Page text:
Catastrophe described in the Bible (Genesis 6; 7; 8).
The deluge is referred to in several passages of Scripture as a historical fact; the writings of the Fathers consider the event in the same light; and this view is confirmed by the tradition existing in all places and at all times as to occurrence of a similar catastrophe.
Early geologists considered the biblical deluge identical with the diluvium at the beginning of the quaternary period, but recent authors distinguish the two.
Till about the 17th century it was commonly held that the entire globe was submerged in the deluge, but this opinion is now rarely held for the following reasons:
Hence, while most modern expositors deny the geographical universality of the flood, many defend at least its ethnographical universality; others hold that the flood did not extend to the entire human race but is limited by the Bible itself (Genesis 4 and 5) to the descendants of Cain and Seth.
To corroborate this opinion they adduce arguments from ethnology, languages, and ancient traditions.
It is impossible to fix the time of the deluge, since the dates mentioned in the three available texts of Scripture disagree both as to the year from Adam and as to the year before Christ that it occurred.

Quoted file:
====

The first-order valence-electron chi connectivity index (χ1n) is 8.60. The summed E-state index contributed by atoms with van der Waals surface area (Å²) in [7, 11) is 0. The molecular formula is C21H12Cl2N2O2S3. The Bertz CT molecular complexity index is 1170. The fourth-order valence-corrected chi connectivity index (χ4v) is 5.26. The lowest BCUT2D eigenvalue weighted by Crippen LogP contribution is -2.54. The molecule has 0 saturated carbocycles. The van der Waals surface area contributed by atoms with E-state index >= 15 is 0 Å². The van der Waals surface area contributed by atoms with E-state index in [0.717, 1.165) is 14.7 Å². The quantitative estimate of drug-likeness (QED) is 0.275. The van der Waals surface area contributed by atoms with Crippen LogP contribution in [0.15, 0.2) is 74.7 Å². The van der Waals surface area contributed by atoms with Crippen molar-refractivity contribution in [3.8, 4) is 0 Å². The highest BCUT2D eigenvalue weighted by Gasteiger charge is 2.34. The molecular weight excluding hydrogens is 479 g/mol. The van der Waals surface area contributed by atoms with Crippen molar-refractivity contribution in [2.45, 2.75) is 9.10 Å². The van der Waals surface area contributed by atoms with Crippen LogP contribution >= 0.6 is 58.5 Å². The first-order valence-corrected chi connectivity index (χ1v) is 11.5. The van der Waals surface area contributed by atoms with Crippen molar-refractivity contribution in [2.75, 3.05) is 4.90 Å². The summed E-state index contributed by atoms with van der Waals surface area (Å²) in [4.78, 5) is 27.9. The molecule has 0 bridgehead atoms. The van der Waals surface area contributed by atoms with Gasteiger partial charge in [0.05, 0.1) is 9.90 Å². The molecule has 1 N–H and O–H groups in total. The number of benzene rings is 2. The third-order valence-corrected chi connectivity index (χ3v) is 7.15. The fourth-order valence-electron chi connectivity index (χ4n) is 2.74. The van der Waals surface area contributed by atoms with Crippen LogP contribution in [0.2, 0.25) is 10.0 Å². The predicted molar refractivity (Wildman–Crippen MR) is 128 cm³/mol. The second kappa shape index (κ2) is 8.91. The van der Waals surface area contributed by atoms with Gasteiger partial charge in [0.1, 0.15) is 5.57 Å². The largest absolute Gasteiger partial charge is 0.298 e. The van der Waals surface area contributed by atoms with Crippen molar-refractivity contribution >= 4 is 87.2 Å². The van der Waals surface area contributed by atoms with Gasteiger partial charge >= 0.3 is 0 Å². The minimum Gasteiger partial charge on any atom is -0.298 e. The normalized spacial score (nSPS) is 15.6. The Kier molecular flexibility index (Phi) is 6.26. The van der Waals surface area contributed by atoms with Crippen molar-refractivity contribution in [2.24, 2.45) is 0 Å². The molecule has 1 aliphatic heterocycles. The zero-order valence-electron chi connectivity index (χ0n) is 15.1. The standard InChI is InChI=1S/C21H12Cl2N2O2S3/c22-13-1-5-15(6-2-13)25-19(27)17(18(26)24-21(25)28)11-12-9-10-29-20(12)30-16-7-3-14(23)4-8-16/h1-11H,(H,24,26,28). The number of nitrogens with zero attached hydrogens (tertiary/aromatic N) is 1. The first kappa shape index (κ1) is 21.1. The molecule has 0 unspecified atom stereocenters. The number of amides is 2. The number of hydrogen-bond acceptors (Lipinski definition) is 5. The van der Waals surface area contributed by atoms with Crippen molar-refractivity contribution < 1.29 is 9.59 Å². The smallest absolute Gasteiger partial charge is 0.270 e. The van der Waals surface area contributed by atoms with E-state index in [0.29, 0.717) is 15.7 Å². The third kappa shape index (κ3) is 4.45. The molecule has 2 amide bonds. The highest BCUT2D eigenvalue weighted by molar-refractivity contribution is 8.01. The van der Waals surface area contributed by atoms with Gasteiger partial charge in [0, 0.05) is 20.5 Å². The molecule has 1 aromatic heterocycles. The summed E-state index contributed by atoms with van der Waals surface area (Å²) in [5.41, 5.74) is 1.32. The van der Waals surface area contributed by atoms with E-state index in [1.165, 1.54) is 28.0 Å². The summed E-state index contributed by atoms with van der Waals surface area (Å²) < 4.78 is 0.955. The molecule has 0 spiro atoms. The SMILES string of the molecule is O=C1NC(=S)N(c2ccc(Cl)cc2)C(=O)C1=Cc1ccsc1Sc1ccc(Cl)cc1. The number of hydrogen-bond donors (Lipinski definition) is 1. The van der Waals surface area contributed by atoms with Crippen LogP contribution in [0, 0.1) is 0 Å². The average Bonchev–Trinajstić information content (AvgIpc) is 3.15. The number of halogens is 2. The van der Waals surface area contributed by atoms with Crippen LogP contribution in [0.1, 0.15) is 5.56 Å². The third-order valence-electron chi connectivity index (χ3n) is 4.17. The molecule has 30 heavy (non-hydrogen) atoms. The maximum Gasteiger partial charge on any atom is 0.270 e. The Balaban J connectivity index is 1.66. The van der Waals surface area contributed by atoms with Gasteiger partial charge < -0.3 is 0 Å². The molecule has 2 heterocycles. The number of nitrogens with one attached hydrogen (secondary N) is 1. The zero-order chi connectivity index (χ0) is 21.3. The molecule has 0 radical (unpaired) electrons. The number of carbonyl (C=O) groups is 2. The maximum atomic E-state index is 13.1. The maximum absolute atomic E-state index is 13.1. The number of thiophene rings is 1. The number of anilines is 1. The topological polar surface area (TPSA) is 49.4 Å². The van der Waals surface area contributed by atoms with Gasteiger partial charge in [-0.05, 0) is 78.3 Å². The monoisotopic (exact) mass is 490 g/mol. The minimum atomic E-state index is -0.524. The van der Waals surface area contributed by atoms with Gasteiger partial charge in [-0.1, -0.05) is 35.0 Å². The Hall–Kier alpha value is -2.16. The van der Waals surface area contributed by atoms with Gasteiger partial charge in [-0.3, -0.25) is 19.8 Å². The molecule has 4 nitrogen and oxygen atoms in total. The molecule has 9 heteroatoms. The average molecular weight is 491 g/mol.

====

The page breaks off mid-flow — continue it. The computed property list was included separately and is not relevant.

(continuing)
The earliest year before Christ mentioned in the texts and ancient traditions is 3100, but scientists demand for many reasons that the deluge be placed at a much earlier time.
- The sources of the water mentioned in the Bible are not sufficient to cover the entire globe.
- Aquatic animals would have been killed by the mixture of sea and fresh water.
- The collecting, housing in the ark, and feeding of such an enormous number of animals seems impossible.
- The text does not necessarily imply such a flood, since the words arez and adamah may just as well be translated by "region" and "land."
Universal expressions in the Bible are frequently taken in a relatively universal sense.
- The biblical narrative was written by an eyewitness, or by some one writing not long after the event, and must be understood, not according to our ideas, but according to his, who wrote of things in as far as known to him.
New Catholic Dictionary